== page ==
GE board members participate in the elite Business Roundtable, and serve as trustees of the Ford and Mellon Foundations. And Lewis, along with Welch, is a director of the Council on Foreign Relations, based in New York. Dr. Frank H.T. Rhodes, the President of Cornell University, is also on the GE board.

GE spent $8.2 billion on acquisitions in the last seven years, with little interference from federal regulators. The RCA takeover is the largest non-merger takeover in U.S. corporate history. Because of obvious conflict of interest implications, this move has drawn criticism from those opposed to further corporate control of the media. (See MM, September, 1987, "The Media Brokers.")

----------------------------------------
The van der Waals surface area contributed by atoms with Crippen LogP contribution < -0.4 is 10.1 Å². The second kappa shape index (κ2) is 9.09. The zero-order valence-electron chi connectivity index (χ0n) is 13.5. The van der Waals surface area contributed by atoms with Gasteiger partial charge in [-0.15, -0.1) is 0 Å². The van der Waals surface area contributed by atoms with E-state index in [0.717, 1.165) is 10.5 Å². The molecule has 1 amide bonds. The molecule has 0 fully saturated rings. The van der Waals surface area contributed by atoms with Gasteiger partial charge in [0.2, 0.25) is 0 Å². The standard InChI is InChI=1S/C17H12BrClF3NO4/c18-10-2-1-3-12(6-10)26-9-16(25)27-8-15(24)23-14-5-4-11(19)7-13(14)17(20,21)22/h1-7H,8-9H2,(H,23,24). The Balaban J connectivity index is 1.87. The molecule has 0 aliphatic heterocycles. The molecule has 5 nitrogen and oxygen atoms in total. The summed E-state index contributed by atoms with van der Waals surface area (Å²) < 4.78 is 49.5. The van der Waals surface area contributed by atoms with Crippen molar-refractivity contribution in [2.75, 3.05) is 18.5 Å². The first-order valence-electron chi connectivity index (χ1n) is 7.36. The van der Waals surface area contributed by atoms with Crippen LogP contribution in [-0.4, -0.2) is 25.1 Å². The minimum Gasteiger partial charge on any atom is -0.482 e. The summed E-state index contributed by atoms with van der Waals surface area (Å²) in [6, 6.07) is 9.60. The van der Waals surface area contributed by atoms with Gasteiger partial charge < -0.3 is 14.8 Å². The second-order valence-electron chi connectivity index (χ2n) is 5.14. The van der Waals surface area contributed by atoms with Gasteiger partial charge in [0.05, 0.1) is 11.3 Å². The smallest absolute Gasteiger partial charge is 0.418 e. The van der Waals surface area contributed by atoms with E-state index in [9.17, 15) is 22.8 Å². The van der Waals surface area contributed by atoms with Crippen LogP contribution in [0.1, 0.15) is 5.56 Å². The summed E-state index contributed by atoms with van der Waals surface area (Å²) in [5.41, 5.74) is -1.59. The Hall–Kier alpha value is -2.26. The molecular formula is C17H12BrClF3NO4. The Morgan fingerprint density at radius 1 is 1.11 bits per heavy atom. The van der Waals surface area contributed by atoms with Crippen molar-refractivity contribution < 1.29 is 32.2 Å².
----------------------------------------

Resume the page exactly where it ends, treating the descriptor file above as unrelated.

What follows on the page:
There is an interesting historical footnote to GE's recent acquisition of RCA. GE and Westinghouse together (holding 60 and 40 percent of the stock respectively) put the Radio Corporation of America together after World War I. In 1930, following U.S. government anti-trust action, GE was forced to sell its share of RCA holdings. This was no isolated incident of monopoly behavior at GE, however. Between 1911 and 1967, GE was named as a defendant in 65 antitrust actions. But despite this past, the recent re-merger of the two firms has not been targeted for anti-trust action. And concern among critics that this deal will further consolidate corporate control over the "Free Press" has fallen on deaf ears in Washington.